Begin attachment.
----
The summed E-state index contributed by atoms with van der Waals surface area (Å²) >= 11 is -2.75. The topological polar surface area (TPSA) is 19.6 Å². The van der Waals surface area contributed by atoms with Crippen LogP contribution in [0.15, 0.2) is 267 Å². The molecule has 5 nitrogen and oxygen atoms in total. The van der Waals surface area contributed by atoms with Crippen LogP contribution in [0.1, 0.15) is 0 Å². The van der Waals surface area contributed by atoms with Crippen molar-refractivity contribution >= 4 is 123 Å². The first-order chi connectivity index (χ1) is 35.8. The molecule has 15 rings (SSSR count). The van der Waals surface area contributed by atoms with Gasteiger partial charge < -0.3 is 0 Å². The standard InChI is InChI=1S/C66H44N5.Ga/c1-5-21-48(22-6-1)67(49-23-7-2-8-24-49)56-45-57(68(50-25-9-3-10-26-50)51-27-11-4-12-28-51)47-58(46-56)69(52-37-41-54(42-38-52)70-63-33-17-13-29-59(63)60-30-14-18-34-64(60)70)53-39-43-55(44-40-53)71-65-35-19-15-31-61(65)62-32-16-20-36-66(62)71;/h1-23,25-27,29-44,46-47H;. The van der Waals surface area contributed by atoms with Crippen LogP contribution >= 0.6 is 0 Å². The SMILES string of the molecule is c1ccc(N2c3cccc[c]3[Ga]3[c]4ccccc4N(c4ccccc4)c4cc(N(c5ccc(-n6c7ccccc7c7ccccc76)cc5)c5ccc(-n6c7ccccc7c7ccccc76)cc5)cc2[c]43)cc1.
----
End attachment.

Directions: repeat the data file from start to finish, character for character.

The summed E-state index contributed by atoms with van der Waals surface area (Å²) >= 11 is -2.75. The topological polar surface area (TPSA) is 19.6 Å². The van der Waals surface area contributed by atoms with Crippen LogP contribution in [0.15, 0.2) is 267 Å². The molecule has 5 nitrogen and oxygen atoms in total. The van der Waals surface area contributed by atoms with Crippen LogP contribution in [0.1, 0.15) is 0 Å². The van der Waals surface area contributed by atoms with Crippen molar-refractivity contribution >= 4 is 123 Å². The first-order chi connectivity index (χ1) is 35.8. The molecule has 15 rings (SSSR count). The van der Waals surface area contributed by atoms with Gasteiger partial charge < -0.3 is 0 Å². The standard InChI is InChI=1S/C66H44N5.Ga/c1-5-21-48(22-6-1)67(49-23-7-2-8-24-49)56-45-57(68(50-25-9-3-10-26-50)51-27-11-4-12-28-51)47-58(46-56)69(52-37-41-54(42-38-52)70-63-33-17-13-29-59(63)60-30-14-18-34-64(60)70)53-39-43-55(44-40-53)71-65-35-19-15-31-61(65)62-32-16-20-36-66(62)71;/h1-23,25-27,29-44,46-47H;. The van der Waals surface area contributed by atoms with Crippen LogP contribution >= 0.6 is 0 Å². The SMILES string of the molecule is c1ccc(N2c3cccc[c]3[Ga]3[c]4ccccc4N(c4ccccc4)c4cc(N(c5ccc(-n6c7ccccc7c7ccccc76)cc5)c5ccc(-n6c7ccccc7c7ccccc76)cc5)cc2[c]43)cc1.